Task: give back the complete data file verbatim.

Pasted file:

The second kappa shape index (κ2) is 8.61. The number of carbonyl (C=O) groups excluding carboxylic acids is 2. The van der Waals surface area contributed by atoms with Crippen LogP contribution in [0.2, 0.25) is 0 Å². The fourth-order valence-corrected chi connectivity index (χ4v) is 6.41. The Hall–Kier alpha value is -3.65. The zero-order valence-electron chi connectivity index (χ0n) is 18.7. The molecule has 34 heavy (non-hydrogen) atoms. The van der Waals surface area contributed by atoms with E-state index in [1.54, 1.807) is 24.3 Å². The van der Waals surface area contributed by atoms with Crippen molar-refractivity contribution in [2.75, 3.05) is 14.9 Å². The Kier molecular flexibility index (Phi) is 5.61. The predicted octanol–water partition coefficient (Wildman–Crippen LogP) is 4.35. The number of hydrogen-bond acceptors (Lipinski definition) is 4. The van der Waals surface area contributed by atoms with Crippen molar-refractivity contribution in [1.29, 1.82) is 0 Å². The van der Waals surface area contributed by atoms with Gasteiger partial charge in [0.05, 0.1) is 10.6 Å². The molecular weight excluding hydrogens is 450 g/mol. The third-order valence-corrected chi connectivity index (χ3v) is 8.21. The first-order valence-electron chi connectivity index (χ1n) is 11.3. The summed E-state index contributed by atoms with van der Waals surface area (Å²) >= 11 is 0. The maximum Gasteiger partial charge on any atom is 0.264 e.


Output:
The second kappa shape index (κ2) is 8.61. The number of carbonyl (C=O) groups excluding carboxylic acids is 2. The van der Waals surface area contributed by atoms with Crippen LogP contribution in [0.2, 0.25) is 0 Å². The fourth-order valence-corrected chi connectivity index (χ4v) is 6.41. The Hall–Kier alpha value is -3.65. The zero-order valence-electron chi connectivity index (χ0n) is 18.7. The molecule has 34 heavy (non-hydrogen) atoms. The van der Waals surface area contributed by atoms with E-state index in [1.54, 1.807) is 24.3 Å². The van der Waals surface area contributed by atoms with Crippen molar-refractivity contribution in [2.75, 3.05) is 14.9 Å². The Kier molecular flexibility index (Phi) is 5.61. The predicted octanol–water partition coefficient (Wildman–Crippen LogP) is 4.35. The number of hydrogen-bond acceptors (Lipinski definition) is 4. The van der Waals surface area contributed by atoms with Crippen molar-refractivity contribution in [1.29, 1.82) is 0 Å². The van der Waals surface area contributed by atoms with Gasteiger partial charge in [0.05, 0.1) is 10.6 Å². The molecular weight excluding hydrogens is 450 g/mol. The third-order valence-corrected chi connectivity index (χ3v) is 8.21. The first-order valence-electron chi connectivity index (χ1n) is 11.3. The summed E-state index contributed by atoms with van der Waals surface area (Å²) >= 11 is 0. The maximum Gasteiger partial charge on any atom is 0.264 e.